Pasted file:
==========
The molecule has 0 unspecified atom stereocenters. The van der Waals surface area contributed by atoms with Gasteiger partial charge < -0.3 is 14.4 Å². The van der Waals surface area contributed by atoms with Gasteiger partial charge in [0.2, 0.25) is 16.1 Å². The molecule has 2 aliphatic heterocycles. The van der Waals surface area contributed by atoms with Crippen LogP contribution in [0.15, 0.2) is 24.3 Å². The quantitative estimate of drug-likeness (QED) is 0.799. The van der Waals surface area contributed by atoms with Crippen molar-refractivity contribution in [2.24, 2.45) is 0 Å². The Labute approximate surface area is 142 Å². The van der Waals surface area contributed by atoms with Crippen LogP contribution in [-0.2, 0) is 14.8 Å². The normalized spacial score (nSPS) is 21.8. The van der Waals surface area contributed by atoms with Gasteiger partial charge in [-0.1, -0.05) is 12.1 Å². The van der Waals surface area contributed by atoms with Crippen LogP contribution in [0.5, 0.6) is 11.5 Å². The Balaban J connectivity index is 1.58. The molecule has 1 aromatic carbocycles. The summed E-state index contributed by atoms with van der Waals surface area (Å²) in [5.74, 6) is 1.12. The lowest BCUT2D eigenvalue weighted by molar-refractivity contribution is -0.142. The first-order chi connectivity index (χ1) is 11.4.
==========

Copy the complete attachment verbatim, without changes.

The molecule has 0 unspecified atom stereocenters. The van der Waals surface area contributed by atoms with Gasteiger partial charge < -0.3 is 14.4 Å². The van der Waals surface area contributed by atoms with Gasteiger partial charge in [0.2, 0.25) is 16.1 Å². The molecule has 2 aliphatic heterocycles. The van der Waals surface area contributed by atoms with Crippen LogP contribution in [0.15, 0.2) is 24.3 Å². The quantitative estimate of drug-likeness (QED) is 0.799. The van der Waals surface area contributed by atoms with Crippen molar-refractivity contribution in [2.24, 2.45) is 0 Å². The Labute approximate surface area is 142 Å². The van der Waals surface area contributed by atoms with Crippen LogP contribution in [-0.2, 0) is 14.8 Å². The normalized spacial score (nSPS) is 21.8. The van der Waals surface area contributed by atoms with Gasteiger partial charge in [-0.1, -0.05) is 12.1 Å². The van der Waals surface area contributed by atoms with Crippen LogP contribution in [0.5, 0.6) is 11.5 Å². The Balaban J connectivity index is 1.58. The molecule has 1 aromatic carbocycles. The summed E-state index contributed by atoms with van der Waals surface area (Å²) in [5.74, 6) is 1.12. The lowest BCUT2D eigenvalue weighted by molar-refractivity contribution is -0.142. The first-order chi connectivity index (χ1) is 11.4.